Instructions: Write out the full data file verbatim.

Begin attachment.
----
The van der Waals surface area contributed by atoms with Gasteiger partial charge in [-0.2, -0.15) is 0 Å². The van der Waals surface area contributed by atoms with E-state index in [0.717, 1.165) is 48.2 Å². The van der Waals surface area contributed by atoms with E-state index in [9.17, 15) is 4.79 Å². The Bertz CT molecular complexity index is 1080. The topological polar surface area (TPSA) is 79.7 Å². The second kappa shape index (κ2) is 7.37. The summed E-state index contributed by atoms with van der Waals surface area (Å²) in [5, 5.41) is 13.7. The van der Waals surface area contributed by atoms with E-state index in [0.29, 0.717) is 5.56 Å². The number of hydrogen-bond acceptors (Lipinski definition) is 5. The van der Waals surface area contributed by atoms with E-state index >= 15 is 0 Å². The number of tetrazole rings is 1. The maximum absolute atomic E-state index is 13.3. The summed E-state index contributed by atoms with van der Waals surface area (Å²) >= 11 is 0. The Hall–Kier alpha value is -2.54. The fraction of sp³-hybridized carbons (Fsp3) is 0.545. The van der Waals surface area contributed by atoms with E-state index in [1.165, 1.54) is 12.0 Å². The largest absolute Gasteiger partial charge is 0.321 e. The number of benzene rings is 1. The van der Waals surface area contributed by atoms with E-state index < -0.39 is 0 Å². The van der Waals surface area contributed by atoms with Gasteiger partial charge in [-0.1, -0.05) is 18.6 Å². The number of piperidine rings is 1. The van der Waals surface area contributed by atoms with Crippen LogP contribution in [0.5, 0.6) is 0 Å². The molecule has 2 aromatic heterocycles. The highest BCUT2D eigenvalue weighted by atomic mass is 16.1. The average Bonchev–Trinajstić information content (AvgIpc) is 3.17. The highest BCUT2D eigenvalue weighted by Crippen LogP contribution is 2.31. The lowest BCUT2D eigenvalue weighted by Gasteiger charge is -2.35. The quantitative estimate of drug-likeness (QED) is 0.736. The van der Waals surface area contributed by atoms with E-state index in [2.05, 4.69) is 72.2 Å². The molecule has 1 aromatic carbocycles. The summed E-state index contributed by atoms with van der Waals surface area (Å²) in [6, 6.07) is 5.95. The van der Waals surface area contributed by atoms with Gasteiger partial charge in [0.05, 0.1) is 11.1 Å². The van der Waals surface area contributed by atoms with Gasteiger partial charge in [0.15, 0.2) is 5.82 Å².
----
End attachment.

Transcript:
The van der Waals surface area contributed by atoms with Gasteiger partial charge in [-0.2, -0.15) is 0 Å². The van der Waals surface area contributed by atoms with E-state index in [0.717, 1.165) is 48.2 Å². The van der Waals surface area contributed by atoms with E-state index in [9.17, 15) is 4.79 Å². The Bertz CT molecular complexity index is 1080. The topological polar surface area (TPSA) is 79.7 Å². The second kappa shape index (κ2) is 7.37. The summed E-state index contributed by atoms with van der Waals surface area (Å²) in [5, 5.41) is 13.7. The van der Waals surface area contributed by atoms with E-state index in [0.29, 0.717) is 5.56 Å². The number of hydrogen-bond acceptors (Lipinski definition) is 5. The van der Waals surface area contributed by atoms with E-state index >= 15 is 0 Å². The number of tetrazole rings is 1. The maximum absolute atomic E-state index is 13.3. The summed E-state index contributed by atoms with van der Waals surface area (Å²) >= 11 is 0. The Hall–Kier alpha value is -2.54. The fraction of sp³-hybridized carbons (Fsp3) is 0.545. The van der Waals surface area contributed by atoms with E-state index in [1.165, 1.54) is 12.0 Å². The largest absolute Gasteiger partial charge is 0.321 e. The number of benzene rings is 1. The van der Waals surface area contributed by atoms with E-state index < -0.39 is 0 Å². The van der Waals surface area contributed by atoms with Gasteiger partial charge in [-0.1, -0.05) is 18.6 Å². The number of piperidine rings is 1. The van der Waals surface area contributed by atoms with Crippen LogP contribution in [0.5, 0.6) is 0 Å². The molecule has 2 aromatic heterocycles. The highest BCUT2D eigenvalue weighted by atomic mass is 16.1. The average Bonchev–Trinajstić information content (AvgIpc) is 3.17. The highest BCUT2D eigenvalue weighted by Crippen LogP contribution is 2.31. The lowest BCUT2D eigenvalue weighted by Gasteiger charge is -2.35. The quantitative estimate of drug-likeness (QED) is 0.736. The van der Waals surface area contributed by atoms with E-state index in [2.05, 4.69) is 72.2 Å². The molecule has 1 aromatic carbocycles. The summed E-state index contributed by atoms with van der Waals surface area (Å²) in [6, 6.07) is 5.95. The van der Waals surface area contributed by atoms with Gasteiger partial charge in [0.05, 0.1) is 11.1 Å². The van der Waals surface area contributed by atoms with Gasteiger partial charge in [0.15, 0.2) is 5.82 Å².